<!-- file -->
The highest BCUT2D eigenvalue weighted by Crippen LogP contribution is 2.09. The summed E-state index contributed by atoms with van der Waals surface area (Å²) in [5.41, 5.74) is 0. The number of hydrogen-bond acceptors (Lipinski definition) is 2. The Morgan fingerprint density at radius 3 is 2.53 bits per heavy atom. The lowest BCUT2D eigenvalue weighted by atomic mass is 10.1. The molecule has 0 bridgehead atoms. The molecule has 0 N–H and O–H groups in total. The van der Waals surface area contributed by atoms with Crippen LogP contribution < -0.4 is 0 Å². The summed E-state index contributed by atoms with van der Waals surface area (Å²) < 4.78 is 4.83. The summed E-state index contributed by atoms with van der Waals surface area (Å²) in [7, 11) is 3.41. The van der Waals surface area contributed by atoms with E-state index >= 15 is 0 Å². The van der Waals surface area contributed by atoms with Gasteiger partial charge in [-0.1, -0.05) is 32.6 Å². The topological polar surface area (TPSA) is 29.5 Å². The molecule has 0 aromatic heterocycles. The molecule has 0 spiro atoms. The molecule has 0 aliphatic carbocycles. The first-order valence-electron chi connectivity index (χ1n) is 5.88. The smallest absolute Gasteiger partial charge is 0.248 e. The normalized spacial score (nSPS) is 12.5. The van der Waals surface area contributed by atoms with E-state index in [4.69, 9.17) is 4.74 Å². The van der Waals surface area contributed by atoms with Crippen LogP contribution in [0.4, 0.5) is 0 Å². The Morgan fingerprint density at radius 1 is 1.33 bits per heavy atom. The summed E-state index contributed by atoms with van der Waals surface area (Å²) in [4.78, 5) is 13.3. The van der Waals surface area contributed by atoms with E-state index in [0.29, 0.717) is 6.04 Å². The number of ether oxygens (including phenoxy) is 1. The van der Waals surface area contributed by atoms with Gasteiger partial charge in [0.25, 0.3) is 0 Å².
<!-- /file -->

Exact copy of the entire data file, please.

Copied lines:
The highest BCUT2D eigenvalue weighted by Crippen LogP contribution is 2.09. The summed E-state index contributed by atoms with van der Waals surface area (Å²) in [5.41, 5.74) is 0. The number of hydrogen-bond acceptors (Lipinski definition) is 2. The Morgan fingerprint density at radius 3 is 2.53 bits per heavy atom. The lowest BCUT2D eigenvalue weighted by atomic mass is 10.1. The molecule has 0 bridgehead atoms. The molecule has 0 N–H and O–H groups in total. The van der Waals surface area contributed by atoms with Crippen LogP contribution < -0.4 is 0 Å². The summed E-state index contributed by atoms with van der Waals surface area (Å²) < 4.78 is 4.83. The summed E-state index contributed by atoms with van der Waals surface area (Å²) in [7, 11) is 3.41. The van der Waals surface area contributed by atoms with E-state index >= 15 is 0 Å². The van der Waals surface area contributed by atoms with Gasteiger partial charge in [-0.1, -0.05) is 32.6 Å². The topological polar surface area (TPSA) is 29.5 Å². The molecule has 0 aromatic heterocycles. The molecule has 0 spiro atoms. The molecule has 0 aliphatic carbocycles. The first-order valence-electron chi connectivity index (χ1n) is 5.88. The smallest absolute Gasteiger partial charge is 0.248 e. The normalized spacial score (nSPS) is 12.5. The van der Waals surface area contributed by atoms with E-state index in [4.69, 9.17) is 4.74 Å². The van der Waals surface area contributed by atoms with Crippen LogP contribution in [0.4, 0.5) is 0 Å². The Morgan fingerprint density at radius 1 is 1.33 bits per heavy atom. The summed E-state index contributed by atoms with van der Waals surface area (Å²) in [4.78, 5) is 13.3. The van der Waals surface area contributed by atoms with E-state index in [0.29, 0.717) is 6.04 Å². The number of ether oxygens (including phenoxy) is 1. The van der Waals surface area contributed by atoms with Gasteiger partial charge in [0.25, 0.3) is 0 Å².